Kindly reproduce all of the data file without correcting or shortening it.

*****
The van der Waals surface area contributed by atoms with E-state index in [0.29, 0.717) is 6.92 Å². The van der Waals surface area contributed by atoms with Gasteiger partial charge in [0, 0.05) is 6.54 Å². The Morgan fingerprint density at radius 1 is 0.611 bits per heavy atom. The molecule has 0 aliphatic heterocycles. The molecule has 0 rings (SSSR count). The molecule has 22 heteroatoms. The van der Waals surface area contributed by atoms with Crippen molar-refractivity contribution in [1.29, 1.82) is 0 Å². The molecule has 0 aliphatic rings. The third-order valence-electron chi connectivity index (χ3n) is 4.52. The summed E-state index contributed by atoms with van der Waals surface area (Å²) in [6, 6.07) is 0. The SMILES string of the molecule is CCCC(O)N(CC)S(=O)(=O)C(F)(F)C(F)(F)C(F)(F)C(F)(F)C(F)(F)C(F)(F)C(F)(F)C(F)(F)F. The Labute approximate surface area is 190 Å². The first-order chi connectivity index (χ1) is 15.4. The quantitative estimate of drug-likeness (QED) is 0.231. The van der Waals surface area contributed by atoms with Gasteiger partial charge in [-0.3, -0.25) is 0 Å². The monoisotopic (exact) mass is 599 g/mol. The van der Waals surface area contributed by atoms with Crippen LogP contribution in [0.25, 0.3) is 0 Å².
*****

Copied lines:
The van der Waals surface area contributed by atoms with E-state index in [0.29, 0.717) is 6.92 Å². The van der Waals surface area contributed by atoms with Gasteiger partial charge in [0, 0.05) is 6.54 Å². The Morgan fingerprint density at radius 1 is 0.611 bits per heavy atom. The molecule has 0 aliphatic heterocycles. The molecule has 0 rings (SSSR count). The molecule has 22 heteroatoms. The van der Waals surface area contributed by atoms with Crippen molar-refractivity contribution in [1.29, 1.82) is 0 Å². The molecule has 0 aliphatic rings. The third-order valence-electron chi connectivity index (χ3n) is 4.52. The summed E-state index contributed by atoms with van der Waals surface area (Å²) in [6, 6.07) is 0. The SMILES string of the molecule is CCCC(O)N(CC)S(=O)(=O)C(F)(F)C(F)(F)C(F)(F)C(F)(F)C(F)(F)C(F)(F)C(F)(F)C(F)(F)F. The Labute approximate surface area is 190 Å². The first-order chi connectivity index (χ1) is 15.4. The quantitative estimate of drug-likeness (QED) is 0.231. The van der Waals surface area contributed by atoms with Gasteiger partial charge in [-0.3, -0.25) is 0 Å². The monoisotopic (exact) mass is 599 g/mol. The van der Waals surface area contributed by atoms with Crippen LogP contribution in [0.25, 0.3) is 0 Å².